GSA Annual Meeting in Denver, Colorado, USA - 2016

Paper No. 203-5
Presentation Time: 9:10 AM


CASSEL, Elizabeth J.1, SMITH, M. Elliot2, CANADA, Andrew1 and STOCKLI, Daniel F.3, (1)Geological Sciences, University of Idaho, 875 Perimeter Drive MS 3022, Moscow, ID 83844, (2)Earth Sciences and Environmental Sustainability, Northern Arizona University, Flagstaff, AZ 86011, (3)Jackson School of Geosciences, The University of Texas at Austin, 2305 Speedway, Stop C1160, Austin, TX 78712,

Eocene sedimentary and volcanic strata in the Cordilleran hinterland record changes in continental drainage systems, the timing of the onset of surface-lowering extension, and the thermal and geodynamic effects of Farallon slab rollback. Sedimentology, geochronology, and stable isotope paleoaltimetry show that extra-regional source terranes in what is now Idaho fed Eocene basins in eastern Nevada and western Montana across a high-elevation broad orogen. Carbonate-rich lacustrine strata of the Elko basin, present across northeastern Nevada, record prolonged Eocene continental drainage ponding to the west of the Sevier fold-thrust belt. Paleogene volcanic glass hydration waters across the Cordilleran hinterland at multiple latitudes (38-47°N) show decreasing hydrogen isotope (δDglass) values eastward from the paleo-coast, suggesting higher than modern hinterland elevations. Detrital zircon U-Pb-He double dating indicates that the eastern Nevada Elko basin received sediment from the Challis volcanic field, as well as both local basement and back-arc plutonic sources. Challis volcanic zircon grain ages demonstrate that Eocene hinterland lakes in Nevada were fed, in part, by a south-flowing drainage from a higher elevation terrain in central Idaho.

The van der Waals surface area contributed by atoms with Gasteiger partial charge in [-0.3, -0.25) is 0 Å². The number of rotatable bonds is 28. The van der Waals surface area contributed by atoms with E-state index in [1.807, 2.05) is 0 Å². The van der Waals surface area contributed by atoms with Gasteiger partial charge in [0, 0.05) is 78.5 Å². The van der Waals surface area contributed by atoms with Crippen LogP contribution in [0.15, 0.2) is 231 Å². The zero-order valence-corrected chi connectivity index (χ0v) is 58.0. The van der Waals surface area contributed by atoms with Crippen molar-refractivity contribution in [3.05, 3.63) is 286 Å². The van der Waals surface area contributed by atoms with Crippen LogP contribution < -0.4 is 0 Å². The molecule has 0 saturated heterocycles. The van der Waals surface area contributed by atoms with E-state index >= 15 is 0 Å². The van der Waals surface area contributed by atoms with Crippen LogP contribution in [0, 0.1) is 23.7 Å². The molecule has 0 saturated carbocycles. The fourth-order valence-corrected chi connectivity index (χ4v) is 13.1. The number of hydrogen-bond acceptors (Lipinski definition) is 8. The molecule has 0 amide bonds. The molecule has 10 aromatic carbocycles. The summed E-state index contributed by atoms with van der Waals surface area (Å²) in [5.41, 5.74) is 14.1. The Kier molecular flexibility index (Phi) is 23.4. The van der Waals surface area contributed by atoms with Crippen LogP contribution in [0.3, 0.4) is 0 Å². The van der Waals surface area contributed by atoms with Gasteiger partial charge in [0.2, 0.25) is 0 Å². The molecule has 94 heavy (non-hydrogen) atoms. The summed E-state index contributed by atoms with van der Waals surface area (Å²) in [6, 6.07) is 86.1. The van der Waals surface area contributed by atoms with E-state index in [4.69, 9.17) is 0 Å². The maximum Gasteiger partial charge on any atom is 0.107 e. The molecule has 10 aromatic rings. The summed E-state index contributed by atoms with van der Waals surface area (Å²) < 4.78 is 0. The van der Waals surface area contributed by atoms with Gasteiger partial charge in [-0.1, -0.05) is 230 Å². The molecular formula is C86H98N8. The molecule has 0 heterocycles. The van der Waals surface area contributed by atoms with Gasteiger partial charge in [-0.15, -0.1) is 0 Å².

From the Eocene into the Oligocene, sediment accumulation, volcanism, and unconformity migrated from northeast to southwest across Nevada, possibly in response to the migration of a regional topographic high caused by broad dynamic uplift and magmatism following Farallon slab rollback. The internally drained fluvial-lacustrine Elko basin expanded in the middle Eocene, and lacustrine strata record a middle to late Eocene transition from overfilled to balanced-fill lake conditions, as documented by high-precision 40Ar/39Ar geochronology. Late Eocene and Oligocene provenance data from multiple basins west of the fold-thrust belt document significant sediment input from proximal volcanics, increased erosion of local basement sources, and isolation from extra-regional Challis volcanics. While slab rollback likely rearranged drainage networks across the Cordillera, δDglass values show that surface uplift did not exceed 500-900 m.